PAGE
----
The sheer scope of essayists is overwhelming, from historic to contemporary. Leonard Bernstein, William F. Buckley, Benjamin Carson, Albert Einstein, Bill Gates, Newt Gingrich, Helen Hayes, Robert Heinlein, Helen Keller, John McCain, Colin Powell, Jackie Robinson, Eleanor Roosevelt, Gloria Steinem, Andrew Sullivan, John Updike, and dozens more.
While no one entry can begin to encapsulate the vast range represented by the whole, MR thought that Rick Moody’s entry, “The Joy and Enthusiasm of Reading,” was particularly appropriate to this forum, and I have to agree. I’ll quote just the first paragraph; you’ll have to pick up the book for the rest an experience I doubt you’ll regret in the least. (Or I suppose you could read the whole thing at NPR’s website and hear Moody himself reading it as well. But I still say pick up the whole book.)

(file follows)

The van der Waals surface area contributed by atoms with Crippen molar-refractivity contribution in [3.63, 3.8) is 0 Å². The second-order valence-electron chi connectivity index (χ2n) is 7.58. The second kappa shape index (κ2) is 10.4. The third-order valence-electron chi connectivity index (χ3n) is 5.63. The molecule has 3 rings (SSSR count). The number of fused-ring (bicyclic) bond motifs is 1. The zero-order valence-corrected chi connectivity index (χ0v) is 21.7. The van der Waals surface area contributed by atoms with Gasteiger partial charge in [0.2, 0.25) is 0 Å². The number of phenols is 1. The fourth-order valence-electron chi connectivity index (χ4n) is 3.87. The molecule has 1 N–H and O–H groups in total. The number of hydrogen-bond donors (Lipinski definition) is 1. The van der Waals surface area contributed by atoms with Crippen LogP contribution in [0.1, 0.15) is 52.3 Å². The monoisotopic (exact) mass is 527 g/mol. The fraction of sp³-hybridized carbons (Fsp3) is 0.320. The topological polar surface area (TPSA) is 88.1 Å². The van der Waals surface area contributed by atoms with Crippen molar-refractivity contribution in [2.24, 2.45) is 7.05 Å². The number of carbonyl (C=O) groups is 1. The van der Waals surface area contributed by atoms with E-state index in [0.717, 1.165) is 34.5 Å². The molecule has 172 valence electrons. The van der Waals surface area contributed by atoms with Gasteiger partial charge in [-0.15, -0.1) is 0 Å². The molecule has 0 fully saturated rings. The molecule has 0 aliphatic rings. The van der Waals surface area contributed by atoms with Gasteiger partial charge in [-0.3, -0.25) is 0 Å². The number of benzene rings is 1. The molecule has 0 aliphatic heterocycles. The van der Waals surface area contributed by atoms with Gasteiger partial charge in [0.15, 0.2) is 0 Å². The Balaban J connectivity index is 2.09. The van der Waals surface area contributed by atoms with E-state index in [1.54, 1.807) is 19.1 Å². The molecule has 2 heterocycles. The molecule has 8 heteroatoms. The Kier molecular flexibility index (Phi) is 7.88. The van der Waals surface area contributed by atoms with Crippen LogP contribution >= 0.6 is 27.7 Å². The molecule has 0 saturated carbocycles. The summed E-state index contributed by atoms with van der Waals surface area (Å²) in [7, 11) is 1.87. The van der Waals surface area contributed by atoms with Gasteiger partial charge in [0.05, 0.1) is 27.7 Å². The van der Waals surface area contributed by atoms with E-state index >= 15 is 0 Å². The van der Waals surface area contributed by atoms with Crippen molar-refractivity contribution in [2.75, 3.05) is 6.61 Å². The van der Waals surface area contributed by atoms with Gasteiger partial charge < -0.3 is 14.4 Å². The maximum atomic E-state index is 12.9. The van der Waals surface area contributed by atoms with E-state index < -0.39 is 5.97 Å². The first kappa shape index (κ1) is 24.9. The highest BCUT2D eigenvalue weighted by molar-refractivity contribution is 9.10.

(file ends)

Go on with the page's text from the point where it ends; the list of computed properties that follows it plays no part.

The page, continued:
I believe in the absolute and unlimited liberty of reading. I believe in wandering through the stacks and picking out the first thing that strikes me. I believe in choosing books based on the dust jacket. I believe in reading books because others dislike them or find them dangerous. I believe in choosing the hardest book imaginable. I believe in reading up on what others have to say about this difficult book, and then making up my own mind.So how do your individual philosophies and we’ll limit it to reading philosophies for the moment compare with Moody’s (either this brief excerpt or the entire piece)? Anyone care to venture your own essay (or mini-essay)?